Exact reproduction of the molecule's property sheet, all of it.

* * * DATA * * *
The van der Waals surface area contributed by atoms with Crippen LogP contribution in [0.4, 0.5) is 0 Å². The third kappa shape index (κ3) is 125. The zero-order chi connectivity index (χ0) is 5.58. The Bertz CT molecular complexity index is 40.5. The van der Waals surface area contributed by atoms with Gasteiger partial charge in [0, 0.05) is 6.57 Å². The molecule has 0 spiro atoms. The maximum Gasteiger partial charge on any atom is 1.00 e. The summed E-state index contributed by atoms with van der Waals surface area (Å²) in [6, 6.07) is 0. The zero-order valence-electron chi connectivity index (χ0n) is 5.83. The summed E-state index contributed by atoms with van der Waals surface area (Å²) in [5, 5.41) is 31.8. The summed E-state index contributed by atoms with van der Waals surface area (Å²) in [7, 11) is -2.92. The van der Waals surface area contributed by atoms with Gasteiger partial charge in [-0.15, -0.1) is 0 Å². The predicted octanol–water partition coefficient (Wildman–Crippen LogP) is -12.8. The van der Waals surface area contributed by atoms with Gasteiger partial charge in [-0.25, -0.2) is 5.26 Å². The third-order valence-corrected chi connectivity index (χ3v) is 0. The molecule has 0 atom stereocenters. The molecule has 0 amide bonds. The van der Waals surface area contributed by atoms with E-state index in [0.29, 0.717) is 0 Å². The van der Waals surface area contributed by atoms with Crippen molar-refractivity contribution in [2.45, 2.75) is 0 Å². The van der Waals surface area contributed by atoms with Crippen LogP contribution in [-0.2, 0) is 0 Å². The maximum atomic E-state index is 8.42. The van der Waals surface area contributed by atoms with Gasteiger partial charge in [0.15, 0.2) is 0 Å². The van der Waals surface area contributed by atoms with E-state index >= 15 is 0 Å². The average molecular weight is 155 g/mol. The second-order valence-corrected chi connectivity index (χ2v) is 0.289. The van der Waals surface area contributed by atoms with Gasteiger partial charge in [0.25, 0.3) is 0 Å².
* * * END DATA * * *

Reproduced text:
The van der Waals surface area contributed by atoms with Crippen LogP contribution in [0.4, 0.5) is 0 Å². The third kappa shape index (κ3) is 125. The zero-order chi connectivity index (χ0) is 5.58. The Bertz CT molecular complexity index is 40.5. The van der Waals surface area contributed by atoms with Gasteiger partial charge in [0, 0.05) is 6.57 Å². The molecule has 0 spiro atoms. The maximum Gasteiger partial charge on any atom is 1.00 e. The summed E-state index contributed by atoms with van der Waals surface area (Å²) in [6, 6.07) is 0. The zero-order valence-electron chi connectivity index (χ0n) is 5.83. The summed E-state index contributed by atoms with van der Waals surface area (Å²) in [5, 5.41) is 31.8. The summed E-state index contributed by atoms with van der Waals surface area (Å²) in [7, 11) is -2.92. The van der Waals surface area contributed by atoms with Gasteiger partial charge in [-0.15, -0.1) is 0 Å². The predicted octanol–water partition coefficient (Wildman–Crippen LogP) is -12.8. The van der Waals surface area contributed by atoms with Gasteiger partial charge in [-0.25, -0.2) is 5.26 Å². The third-order valence-corrected chi connectivity index (χ3v) is 0. The molecule has 0 atom stereocenters. The molecule has 0 amide bonds. The van der Waals surface area contributed by atoms with E-state index in [0.29, 0.717) is 0 Å². The van der Waals surface area contributed by atoms with Crippen molar-refractivity contribution in [2.45, 2.75) is 0 Å². The van der Waals surface area contributed by atoms with Crippen LogP contribution in [-0.2, 0) is 0 Å². The maximum atomic E-state index is 8.42. The van der Waals surface area contributed by atoms with Gasteiger partial charge in [0.15, 0.2) is 0 Å². The van der Waals surface area contributed by atoms with E-state index >= 15 is 0 Å². The average molecular weight is 155 g/mol. The second-order valence-corrected chi connectivity index (χ2v) is 0.289. The van der Waals surface area contributed by atoms with Gasteiger partial charge in [0.25, 0.3) is 0 Å².